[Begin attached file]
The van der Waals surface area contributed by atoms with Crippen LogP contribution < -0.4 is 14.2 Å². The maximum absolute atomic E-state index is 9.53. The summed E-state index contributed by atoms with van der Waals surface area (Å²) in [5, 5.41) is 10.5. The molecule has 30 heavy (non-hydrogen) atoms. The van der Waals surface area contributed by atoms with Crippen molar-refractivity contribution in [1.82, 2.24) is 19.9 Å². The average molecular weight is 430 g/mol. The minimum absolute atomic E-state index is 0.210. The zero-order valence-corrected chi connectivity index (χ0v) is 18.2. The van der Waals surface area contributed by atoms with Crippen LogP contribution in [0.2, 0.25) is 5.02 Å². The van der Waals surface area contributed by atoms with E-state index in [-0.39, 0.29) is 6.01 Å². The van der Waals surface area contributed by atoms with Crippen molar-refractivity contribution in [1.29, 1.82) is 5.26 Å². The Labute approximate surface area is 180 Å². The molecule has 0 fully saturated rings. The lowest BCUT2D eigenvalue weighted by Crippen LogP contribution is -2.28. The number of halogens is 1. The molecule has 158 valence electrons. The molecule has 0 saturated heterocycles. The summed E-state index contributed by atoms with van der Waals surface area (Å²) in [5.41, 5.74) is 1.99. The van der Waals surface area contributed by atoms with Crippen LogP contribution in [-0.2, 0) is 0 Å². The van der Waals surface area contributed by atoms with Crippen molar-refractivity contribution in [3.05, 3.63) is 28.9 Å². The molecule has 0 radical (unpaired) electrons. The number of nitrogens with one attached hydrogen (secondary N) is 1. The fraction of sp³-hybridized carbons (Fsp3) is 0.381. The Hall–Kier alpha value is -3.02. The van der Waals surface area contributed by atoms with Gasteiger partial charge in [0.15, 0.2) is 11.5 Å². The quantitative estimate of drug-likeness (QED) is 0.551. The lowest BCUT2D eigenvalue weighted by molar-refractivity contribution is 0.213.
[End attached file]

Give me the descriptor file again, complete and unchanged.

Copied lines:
The van der Waals surface area contributed by atoms with Crippen LogP contribution < -0.4 is 14.2 Å². The maximum absolute atomic E-state index is 9.53. The summed E-state index contributed by atoms with van der Waals surface area (Å²) in [5, 5.41) is 10.5. The molecule has 30 heavy (non-hydrogen) atoms. The van der Waals surface area contributed by atoms with Crippen molar-refractivity contribution in [1.82, 2.24) is 19.9 Å². The average molecular weight is 430 g/mol. The minimum absolute atomic E-state index is 0.210. The zero-order valence-corrected chi connectivity index (χ0v) is 18.2. The van der Waals surface area contributed by atoms with Crippen LogP contribution in [0.2, 0.25) is 5.02 Å². The van der Waals surface area contributed by atoms with E-state index in [-0.39, 0.29) is 6.01 Å². The van der Waals surface area contributed by atoms with Crippen molar-refractivity contribution in [1.29, 1.82) is 5.26 Å². The Labute approximate surface area is 180 Å². The molecule has 0 fully saturated rings. The lowest BCUT2D eigenvalue weighted by Crippen LogP contribution is -2.28. The number of halogens is 1. The molecule has 158 valence electrons. The molecule has 0 saturated heterocycles. The summed E-state index contributed by atoms with van der Waals surface area (Å²) in [5.41, 5.74) is 1.99. The van der Waals surface area contributed by atoms with Crippen LogP contribution in [-0.2, 0) is 0 Å². The van der Waals surface area contributed by atoms with Crippen molar-refractivity contribution in [3.05, 3.63) is 28.9 Å². The molecule has 0 radical (unpaired) electrons. The number of nitrogens with one attached hydrogen (secondary N) is 1. The fraction of sp³-hybridized carbons (Fsp3) is 0.381. The Hall–Kier alpha value is -3.02. The van der Waals surface area contributed by atoms with Gasteiger partial charge in [0.15, 0.2) is 11.5 Å². The quantitative estimate of drug-likeness (QED) is 0.551. The lowest BCUT2D eigenvalue weighted by molar-refractivity contribution is 0.213.